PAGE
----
Documentary that chronicles how Francis Ford Coppola's Apocalypse Now (1979) was plagued by extraordinary script, shooting, budget, and casting problems--nearly destroying the life and career of the celebrated director.
Director Terry Gilliam is the latest filmmaker to try and bring Miguel de Cervantes y Saavedra's "Don Quixote de la Mancha" to the big screen, the movie to be called The Man Who Killed Don Quixote. Before filming even begins, Gilliam, who has moved from Hollywood studio to European financing, will have to scale back his vision as his budget has been slashed from $40 million to $32 million, still astronomical by European standards. But Gilliam is a dreamer, much like his title character, and his vision for the movie is uncompromising, meaning with the reduced budget that there is no margin for error and that some of his department heads may have to achieve miracles with their allotted moneys. During pre-production and actual filming, what Gilliam does not foresee is contractual and health issues with his actors, and the effects of Mother Nature. The question is does Gilliam have a Plan B if/when things go wrong. Written by
Fulton and Pepe embarked on their second feature about director Terry Gilliam intending to make a television documentary about the development and pre-production of Gilliam's long-awaited passion project. Having intimate knowledge of Gilliam's chaotic working methods, they knew they were in for something dramatic. But they had no idea that the story would develop into its own quixotic tragedy. After the failure of Gilliam's production, Fulton and Pepe were wary of finishing their film. Gilliam assured them that "someone has to get a film out of this. I guess it's going to be you." See more »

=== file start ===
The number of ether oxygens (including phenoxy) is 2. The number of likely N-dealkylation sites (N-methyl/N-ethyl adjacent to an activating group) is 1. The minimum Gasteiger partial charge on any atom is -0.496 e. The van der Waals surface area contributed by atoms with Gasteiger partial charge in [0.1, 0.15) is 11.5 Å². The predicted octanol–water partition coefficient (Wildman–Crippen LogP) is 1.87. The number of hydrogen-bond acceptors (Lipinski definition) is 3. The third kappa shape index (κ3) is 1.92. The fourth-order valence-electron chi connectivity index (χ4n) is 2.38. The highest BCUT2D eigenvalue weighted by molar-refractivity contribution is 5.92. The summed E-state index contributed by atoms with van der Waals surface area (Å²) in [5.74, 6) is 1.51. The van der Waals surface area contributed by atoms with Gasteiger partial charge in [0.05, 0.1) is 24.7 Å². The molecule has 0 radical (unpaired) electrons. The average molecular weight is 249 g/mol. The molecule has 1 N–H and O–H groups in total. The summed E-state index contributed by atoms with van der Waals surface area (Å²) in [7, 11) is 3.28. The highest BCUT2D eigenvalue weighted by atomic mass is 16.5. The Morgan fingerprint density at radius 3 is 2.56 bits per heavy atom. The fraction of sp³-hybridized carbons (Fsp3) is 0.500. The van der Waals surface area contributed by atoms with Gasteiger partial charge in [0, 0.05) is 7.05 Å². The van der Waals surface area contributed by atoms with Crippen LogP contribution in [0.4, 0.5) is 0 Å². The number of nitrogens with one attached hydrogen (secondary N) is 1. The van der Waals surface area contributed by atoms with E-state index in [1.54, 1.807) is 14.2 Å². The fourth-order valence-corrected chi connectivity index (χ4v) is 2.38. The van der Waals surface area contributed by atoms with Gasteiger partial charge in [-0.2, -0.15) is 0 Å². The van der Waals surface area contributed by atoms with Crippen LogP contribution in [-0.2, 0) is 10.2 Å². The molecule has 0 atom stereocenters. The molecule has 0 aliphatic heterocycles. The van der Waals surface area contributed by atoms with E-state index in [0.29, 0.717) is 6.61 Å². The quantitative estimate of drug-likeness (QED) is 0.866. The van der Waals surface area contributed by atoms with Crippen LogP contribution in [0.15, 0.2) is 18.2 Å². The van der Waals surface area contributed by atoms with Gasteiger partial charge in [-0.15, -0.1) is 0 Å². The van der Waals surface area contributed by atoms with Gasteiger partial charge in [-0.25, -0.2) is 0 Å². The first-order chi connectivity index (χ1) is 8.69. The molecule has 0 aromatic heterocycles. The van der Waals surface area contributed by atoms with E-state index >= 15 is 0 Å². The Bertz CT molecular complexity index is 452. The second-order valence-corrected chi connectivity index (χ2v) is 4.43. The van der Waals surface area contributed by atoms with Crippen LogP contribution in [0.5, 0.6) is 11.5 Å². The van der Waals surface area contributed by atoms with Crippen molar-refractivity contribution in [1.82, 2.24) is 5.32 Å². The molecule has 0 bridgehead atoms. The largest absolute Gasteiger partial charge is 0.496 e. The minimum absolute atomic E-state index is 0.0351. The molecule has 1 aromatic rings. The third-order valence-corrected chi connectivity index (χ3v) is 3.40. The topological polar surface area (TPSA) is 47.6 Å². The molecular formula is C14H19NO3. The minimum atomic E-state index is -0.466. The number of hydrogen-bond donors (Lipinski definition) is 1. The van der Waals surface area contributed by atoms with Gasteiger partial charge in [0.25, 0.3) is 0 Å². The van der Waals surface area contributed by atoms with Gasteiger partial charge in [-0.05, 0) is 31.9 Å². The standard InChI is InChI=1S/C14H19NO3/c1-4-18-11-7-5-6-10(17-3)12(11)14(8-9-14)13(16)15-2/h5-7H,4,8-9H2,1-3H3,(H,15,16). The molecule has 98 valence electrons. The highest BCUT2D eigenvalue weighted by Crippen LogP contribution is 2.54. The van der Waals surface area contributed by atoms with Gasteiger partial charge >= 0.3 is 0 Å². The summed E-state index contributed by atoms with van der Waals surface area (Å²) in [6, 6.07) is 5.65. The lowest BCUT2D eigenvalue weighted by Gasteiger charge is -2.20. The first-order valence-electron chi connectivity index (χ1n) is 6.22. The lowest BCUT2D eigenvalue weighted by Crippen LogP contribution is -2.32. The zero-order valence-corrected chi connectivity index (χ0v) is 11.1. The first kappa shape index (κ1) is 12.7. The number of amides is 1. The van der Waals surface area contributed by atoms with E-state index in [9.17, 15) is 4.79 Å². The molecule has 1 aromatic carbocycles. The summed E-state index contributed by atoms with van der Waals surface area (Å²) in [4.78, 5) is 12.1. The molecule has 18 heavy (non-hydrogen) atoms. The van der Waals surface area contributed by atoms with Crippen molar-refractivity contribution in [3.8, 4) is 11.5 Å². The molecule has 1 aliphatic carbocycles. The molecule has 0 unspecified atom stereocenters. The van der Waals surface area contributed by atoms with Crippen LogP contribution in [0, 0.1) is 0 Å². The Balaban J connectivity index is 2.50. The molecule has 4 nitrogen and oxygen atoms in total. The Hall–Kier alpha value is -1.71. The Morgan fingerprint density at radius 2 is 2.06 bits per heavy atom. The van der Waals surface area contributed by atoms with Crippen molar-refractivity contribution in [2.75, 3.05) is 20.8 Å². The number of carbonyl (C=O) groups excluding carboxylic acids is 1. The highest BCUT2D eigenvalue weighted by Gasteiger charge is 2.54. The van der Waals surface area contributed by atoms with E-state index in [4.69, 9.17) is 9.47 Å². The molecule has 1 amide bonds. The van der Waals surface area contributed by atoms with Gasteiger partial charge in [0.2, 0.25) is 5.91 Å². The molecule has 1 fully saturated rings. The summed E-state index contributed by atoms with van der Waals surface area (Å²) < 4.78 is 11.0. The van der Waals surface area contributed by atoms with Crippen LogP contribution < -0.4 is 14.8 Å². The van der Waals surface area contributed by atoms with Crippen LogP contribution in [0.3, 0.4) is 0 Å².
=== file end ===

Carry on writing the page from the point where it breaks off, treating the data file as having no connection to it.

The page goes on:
Being a fan of anything Don Quixote related I was thrilled to hear that Terry Gilliam was making a movie, especially when I found out that Johnny Depp was attached. I was somewhat puzzled when time went on and I heard nothing about the film. I don't even remember how I found out about the documentary but, though saddened that apparently the movie had fallen though, I was delighted to be able to have an opportunity to experience some movie making magic, Gilliam style.
I must say that upon watching the documentary I became saddened by the thought that this apparently delightful and amazing film would never be finished. Depp seems to be his same fabulous self and Rochefort as Quixote would have been delightful. The bits that we actually get to see of the movie are fun to watch. It is terrible that anyone would be plagued by such horrendous bad luck at the crew of this movie was.
For anyone who is a fan of Gilliam's work and is in anyway interested in the behind the scenes parts of the film industry, this is a very enlightening little film. It was interesting, even for someone not a part of the industry, to see the process and work involved.
My wish for Gilliam is that he will some day be able to make his spectacular movie. If I had the money I would gladly finance the effort myself. Huzzah, Terry! Keep up the good work, we wish you well.
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